So right now, ABC’s Ugly Betty is on a mini-hiatus in order to allow Samantha Who? to finish its second season, as well as let In The Motherhood go through its entire six-episode first season. (Taking the FOX model of trying out six eps of a sitcom is actually pretty smart business, even if it is for a show that I keep accidentally calling Notes from the Underbelly, which is probably not a good sign.) This allowed me to catch up on the four backlogged Betty episodes that were sitting on my DVR, a pretty simple task considering how easy the show it to watch. But what’s been keeping me invested in this show, and, likewise, what issues do I have with the mini-run?
I love Matt. I think he’s a great foil for Betty, his relation to her industry allows for a type of romantic interaction missing from her Henry/Gio triangle (Henry worked at Meade, yes, but he was an accountant, so that doesn’t really count.) I think he’s a sweetheart, I think his bits of inner turmoil are entirely founded, and I like the way he is treated like an actual human being and not just a character cipher. When we last checked in on this blog, all we knew was that Matt was a sports journalist and cared very little about fashion. Now, we know he’s actually not only the heir to a disgustingly huge fortune, but he has so many notches on his bedpost that…some clever analogy. (Shut up! This is Ugly Betty.) And now, I think that he’s the best beau ever for Betty. Sorry, Gio fans, but I’m really pulling for Matt to become a major regular. Agree or disagree?
As Matt’s overbearing, snobbish and protective mother, Ms. Baranski fell right back into her glorious comfort zone after that appearance on The Big Bang Theory, which still annoys me to no end. She was completely miscast there. Here, she may be typecast, but it’s that wonderful kind of typecasting where it works perfectly. I desire more of her.
He returned in a big way, finally bedding Hilda when she realizes that his clean-cut city councilman image may just be a cover for a badder boy underneath. Between this and Beer League and My Cousin Vinny, as well as his appearance on Broadway as J. Pierrepont Finch in How To Succeed In Business Without Really Trying (taking over for Matthew Broderick when he left the cast in the mid-90s), I don’t know why he doesn’t get more active work, or why he’s barely in films anymore. He still looks effortlessly young, still has the comic timing learned from Mr. Miyagi, and yet still looks like he came from the downtrodden wrong side of the tracks. It’s a good combo. Why can’t he be the “best friend” in an Ed Burns movie?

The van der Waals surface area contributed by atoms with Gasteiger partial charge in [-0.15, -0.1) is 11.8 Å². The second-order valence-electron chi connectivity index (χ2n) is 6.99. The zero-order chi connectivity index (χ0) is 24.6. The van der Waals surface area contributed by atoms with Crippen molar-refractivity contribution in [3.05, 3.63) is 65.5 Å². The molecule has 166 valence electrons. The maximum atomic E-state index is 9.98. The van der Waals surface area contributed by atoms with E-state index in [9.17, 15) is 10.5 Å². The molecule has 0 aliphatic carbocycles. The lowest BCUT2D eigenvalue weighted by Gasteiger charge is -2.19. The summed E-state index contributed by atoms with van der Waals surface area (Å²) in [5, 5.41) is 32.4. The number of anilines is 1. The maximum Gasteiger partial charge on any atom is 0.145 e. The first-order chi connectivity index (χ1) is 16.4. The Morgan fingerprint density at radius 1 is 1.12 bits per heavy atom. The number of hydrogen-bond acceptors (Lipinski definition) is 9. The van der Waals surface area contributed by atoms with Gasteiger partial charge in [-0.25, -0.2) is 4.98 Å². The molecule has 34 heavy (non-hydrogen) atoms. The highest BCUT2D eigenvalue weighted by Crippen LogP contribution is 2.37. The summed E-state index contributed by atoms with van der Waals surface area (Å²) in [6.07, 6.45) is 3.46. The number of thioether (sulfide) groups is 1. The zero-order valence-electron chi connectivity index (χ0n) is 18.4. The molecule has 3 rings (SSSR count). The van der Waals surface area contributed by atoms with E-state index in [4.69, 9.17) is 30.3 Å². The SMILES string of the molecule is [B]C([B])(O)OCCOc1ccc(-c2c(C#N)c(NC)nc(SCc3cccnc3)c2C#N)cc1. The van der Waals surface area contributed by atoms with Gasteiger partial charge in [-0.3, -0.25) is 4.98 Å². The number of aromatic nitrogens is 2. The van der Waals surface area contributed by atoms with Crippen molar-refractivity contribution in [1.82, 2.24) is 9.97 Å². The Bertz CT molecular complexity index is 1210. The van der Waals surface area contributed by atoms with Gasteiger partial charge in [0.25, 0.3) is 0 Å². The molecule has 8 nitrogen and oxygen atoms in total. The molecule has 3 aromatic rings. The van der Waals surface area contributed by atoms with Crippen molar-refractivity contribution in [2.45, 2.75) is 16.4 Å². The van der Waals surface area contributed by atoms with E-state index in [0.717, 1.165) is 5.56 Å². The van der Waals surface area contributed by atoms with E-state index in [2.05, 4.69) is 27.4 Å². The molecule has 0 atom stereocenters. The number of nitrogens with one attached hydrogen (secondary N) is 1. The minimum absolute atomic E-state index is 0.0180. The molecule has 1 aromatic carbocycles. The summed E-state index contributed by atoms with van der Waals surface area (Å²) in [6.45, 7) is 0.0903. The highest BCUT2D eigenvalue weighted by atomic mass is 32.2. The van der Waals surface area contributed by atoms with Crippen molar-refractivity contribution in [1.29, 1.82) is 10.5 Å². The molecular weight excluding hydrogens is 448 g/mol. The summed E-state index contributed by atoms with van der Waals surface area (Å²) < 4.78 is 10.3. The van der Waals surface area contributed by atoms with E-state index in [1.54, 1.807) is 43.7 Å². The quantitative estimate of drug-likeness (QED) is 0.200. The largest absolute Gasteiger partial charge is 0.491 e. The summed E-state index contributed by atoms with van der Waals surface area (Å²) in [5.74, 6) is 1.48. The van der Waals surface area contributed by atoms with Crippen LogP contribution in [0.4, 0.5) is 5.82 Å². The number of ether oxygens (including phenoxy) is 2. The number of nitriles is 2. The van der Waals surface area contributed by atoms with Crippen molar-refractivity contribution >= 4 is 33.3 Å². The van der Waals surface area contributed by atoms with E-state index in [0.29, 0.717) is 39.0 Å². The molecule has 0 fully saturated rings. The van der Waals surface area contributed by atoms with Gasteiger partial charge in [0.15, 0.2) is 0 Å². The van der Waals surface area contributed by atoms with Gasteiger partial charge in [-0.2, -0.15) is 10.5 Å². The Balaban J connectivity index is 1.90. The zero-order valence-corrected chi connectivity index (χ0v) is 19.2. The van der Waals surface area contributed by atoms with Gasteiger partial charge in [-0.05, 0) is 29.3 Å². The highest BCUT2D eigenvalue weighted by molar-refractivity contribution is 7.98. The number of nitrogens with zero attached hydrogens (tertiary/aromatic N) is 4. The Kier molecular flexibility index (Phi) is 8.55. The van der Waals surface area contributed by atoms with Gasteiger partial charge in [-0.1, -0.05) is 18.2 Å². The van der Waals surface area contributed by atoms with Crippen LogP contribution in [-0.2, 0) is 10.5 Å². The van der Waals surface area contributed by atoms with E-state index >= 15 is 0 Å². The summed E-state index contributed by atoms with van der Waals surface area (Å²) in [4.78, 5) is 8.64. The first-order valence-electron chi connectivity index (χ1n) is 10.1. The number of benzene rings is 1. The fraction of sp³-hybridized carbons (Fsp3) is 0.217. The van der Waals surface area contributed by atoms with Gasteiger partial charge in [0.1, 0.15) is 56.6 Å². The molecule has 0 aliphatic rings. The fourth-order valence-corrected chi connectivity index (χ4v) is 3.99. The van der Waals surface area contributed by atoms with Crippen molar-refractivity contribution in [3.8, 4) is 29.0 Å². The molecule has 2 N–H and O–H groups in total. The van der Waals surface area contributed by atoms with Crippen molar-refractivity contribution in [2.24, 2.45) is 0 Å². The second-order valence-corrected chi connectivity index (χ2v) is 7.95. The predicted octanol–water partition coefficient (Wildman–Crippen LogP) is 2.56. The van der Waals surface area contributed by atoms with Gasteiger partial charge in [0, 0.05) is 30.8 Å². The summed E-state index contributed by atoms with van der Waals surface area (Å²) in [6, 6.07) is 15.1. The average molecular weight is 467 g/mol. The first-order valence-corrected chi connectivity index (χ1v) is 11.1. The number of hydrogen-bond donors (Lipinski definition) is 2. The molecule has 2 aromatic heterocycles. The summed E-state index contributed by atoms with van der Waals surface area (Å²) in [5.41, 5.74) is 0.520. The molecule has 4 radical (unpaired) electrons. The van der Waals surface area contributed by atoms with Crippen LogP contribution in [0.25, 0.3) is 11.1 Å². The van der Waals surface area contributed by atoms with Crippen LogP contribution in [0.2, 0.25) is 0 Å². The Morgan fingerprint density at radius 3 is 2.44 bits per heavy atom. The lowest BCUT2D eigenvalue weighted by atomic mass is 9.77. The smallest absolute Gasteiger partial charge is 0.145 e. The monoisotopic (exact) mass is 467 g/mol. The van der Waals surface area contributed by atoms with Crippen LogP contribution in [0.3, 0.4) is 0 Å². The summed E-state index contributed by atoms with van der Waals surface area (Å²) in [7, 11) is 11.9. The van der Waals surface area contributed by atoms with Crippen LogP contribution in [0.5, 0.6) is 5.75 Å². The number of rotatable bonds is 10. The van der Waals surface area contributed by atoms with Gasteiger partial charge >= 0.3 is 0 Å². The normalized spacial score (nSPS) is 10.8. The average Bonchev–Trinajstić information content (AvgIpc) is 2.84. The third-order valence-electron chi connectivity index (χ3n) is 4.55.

She was used for about 45 seconds in one episode of the four. This is not proper usage of The Bern. Ultimate fail, UB.
Connor & Molly
So after all that love square madness between Connor, Molly, Daniel and Wilhelmina, Connor just suddenly decides to just up and leave in one episode, suddenly desiring to embezzle money from Meade Publications as well as try to steal Willy’s baby and leave the country. This twist came out of nowhere, was not in tune with the rest of his character, and made little to no sense. All it did was save the money it would take to pay the actor to show up to work. That’s the only thing I can figure out. It’s a shame that UB is having trouble keeping story arcs going this season, because the fact that they get completely abandoned every four episodes or so makes me not want to invest as much energy in this series as I assume they’d like. And giving Molly borderline inoperable cancer has, so far, been completely pointless as well. But at least she only disappeared for one episode and came back. The same can’t be said for Connor, despite showing up for a few seconds in a dream sequence.
Steven R. Schirripa
Between his appearance here as a competitive TV chef, SLOTAT‘s Sausage King and his TV food show that I’ve never heard of (thanks Wikipedia!), Steven R. Schirripa has effectively changed his typecast from mob family comic relief (Casino and The Sopranos) into being the go-to guy for any role revolving around food. I’m not sure if I’ve ever seen a shift like this, so it’s good that he’s a very amicable actor, both onscreen and on talk shows. It’s tough to not love that face.
I know that actress Ashley Jensen is on her way out at the end of the season and they have something big planned for her character, but that doesn’t mean that giving her about five lines over four episodes is allowable. She’s definitely in the top three best characters of the show, but you wouldn’t know it from the scripts. Fail.